As the Consumer Financial Protection Bureau continues its legal battle over its constitutionality, House Republicans attacked the agency with allegations of discrimination and criticized its reaction to the Wells Fargo scandal.
In a House Financial Services Committee hearing April 5, CFPB Director Richard Cordray asserted that his agency has stood up for consumers without creating regulations that hurt consumer lending. But Chair Jeb Hensarling, R-Texas, argued that CFPB rules made credit more expensive and less available. Even worse, Hensarling argued, the CFPB abuses its powers by conducting rulemaking without due process or proper accountability.
"Not only must Mr. Cordray go, but this current CFPB must go as well," Hensarling said.
Reps. Sean Duffy, R-Wis., and Bill Huizenga, R-Mich., specifically attacked Cordray's leadership, alleging that he allowed a culture of discrimination and harassment at the agency itself. They claimed that a number of employees blew the whistle on instances of sexism, racism, intimidation and retaliation, representing irony for a bureau that examines financial companies for the same types of violations.
"You're not willing to accept the same standards that you apply to others on the outside for your own bureau," Huizenga said, citing CFPB settlements with employees who brought lawsuits.
Hensarling also chimed in, referencing a National Review piece alleging that Cordray had ignored an inspector general complaint about oversight supervisors being advised not to cooperate with internal investigations. Cordray dismissed that report as "filled with hearsay and opinion."
In a separate line of inquiry, Rep. Bruce Poliquin, R-Maine, alleged that Cordray had also used a private device to conduct government business. Cordray called the allegations "character assassination."
The harsh republican rhetoric could be part of a building effort to persuade President Donald Trump that there's reason to fire the embattled CFPB Director, which a number of Republican lawmakers have explicitly called for.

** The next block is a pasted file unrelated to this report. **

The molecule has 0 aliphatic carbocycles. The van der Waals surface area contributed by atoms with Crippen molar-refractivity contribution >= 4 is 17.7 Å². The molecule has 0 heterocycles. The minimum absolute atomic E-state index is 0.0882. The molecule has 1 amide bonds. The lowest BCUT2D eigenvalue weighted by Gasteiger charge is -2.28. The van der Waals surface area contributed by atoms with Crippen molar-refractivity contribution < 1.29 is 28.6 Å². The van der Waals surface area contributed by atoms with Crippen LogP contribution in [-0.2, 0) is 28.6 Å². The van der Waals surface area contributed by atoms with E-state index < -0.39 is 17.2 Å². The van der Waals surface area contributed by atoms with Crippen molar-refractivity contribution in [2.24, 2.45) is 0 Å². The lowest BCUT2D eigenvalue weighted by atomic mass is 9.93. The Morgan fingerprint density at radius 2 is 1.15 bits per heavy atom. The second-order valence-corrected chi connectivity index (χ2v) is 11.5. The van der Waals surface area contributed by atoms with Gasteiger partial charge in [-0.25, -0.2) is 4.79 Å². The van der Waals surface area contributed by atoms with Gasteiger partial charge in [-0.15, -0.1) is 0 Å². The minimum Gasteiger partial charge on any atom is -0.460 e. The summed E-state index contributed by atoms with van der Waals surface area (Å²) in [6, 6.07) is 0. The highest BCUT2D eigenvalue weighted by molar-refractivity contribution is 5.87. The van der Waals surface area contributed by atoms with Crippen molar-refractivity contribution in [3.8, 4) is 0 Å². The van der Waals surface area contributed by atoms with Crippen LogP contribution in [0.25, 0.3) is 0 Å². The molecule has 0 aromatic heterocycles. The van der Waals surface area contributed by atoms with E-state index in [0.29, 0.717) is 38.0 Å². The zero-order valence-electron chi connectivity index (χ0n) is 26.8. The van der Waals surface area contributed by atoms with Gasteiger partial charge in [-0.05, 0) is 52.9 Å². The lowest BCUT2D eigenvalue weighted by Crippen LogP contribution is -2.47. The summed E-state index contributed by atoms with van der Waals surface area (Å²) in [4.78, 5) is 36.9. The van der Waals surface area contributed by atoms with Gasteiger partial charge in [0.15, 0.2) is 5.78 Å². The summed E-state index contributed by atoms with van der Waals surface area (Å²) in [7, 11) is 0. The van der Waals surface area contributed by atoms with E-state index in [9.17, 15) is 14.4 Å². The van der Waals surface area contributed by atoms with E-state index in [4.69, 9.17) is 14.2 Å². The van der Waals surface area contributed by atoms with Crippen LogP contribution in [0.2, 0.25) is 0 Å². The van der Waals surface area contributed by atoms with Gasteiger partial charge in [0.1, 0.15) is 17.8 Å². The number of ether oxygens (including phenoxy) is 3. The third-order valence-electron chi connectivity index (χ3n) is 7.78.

House Democrats rushed to Cordray's defense.
"I reject these misguided attacks on the consumer bureau, and I will continue to stand up for the hardworking American consumers that the agency defends every day," Ranking Member Maxine Waters, D-Calif., said.
Waters yielded some of her time to Rep. Daniel Kildee, D-Mich., who then thanked the CFPB for fining Wells Fargo Bank NA after it opened millions of unauthorized accounts. Republicans in the hearing room laughed at the suggestion that the CFPB had properly pursued Wells Fargo, prompting Chair Hensarling to gavel the room back to order.
Republicans have advanced the case that the CFPB ignored red flags in Wells Fargo's sales practices for years before finally investigating the bank in 2015. When Rep. Ann Wagner, R-Mo., fired a line of questioning at Cordray about the timeline of the CFPB's investigation, Cordray countered that the CFPB had been conducting supervisory activity before Wells Fargo informed the CFPB in May of 2015.
"You're conflating things and I don't want you to build on that in an erroneous fashion," Cordray said.
Wagner wasn't impressed, adding that when the CFPB did finally conduct an investigation, the agency did a poor job by interviewing only three of the roughly 5,300 employees fired by Wells Fargo.
"From the minimal, minimal records you've given to this committee thus far, and based on your testimony, the only conclusion to draw regarding the Wells Fargo scandal is that the CFPB was asleep at the wheel," Wagner said.
In an interview Rep Thomas MacArthur, R-N.J., said Cordray's tenure, which ends July 2018, has been marked by "overzealousness." He said the director gets to play "fact-finder, judge, jury and enforcer." But he clarified that the harsh rhetoric has less to do with Cordray himself and more to do with the broader goals of financial safety.
"I'm not interested in character assassination," MacArthur said, "he's at the end of his term. I'm just interested in having a consumer protection bureau that genuinely helps consumers and doesn't overreach."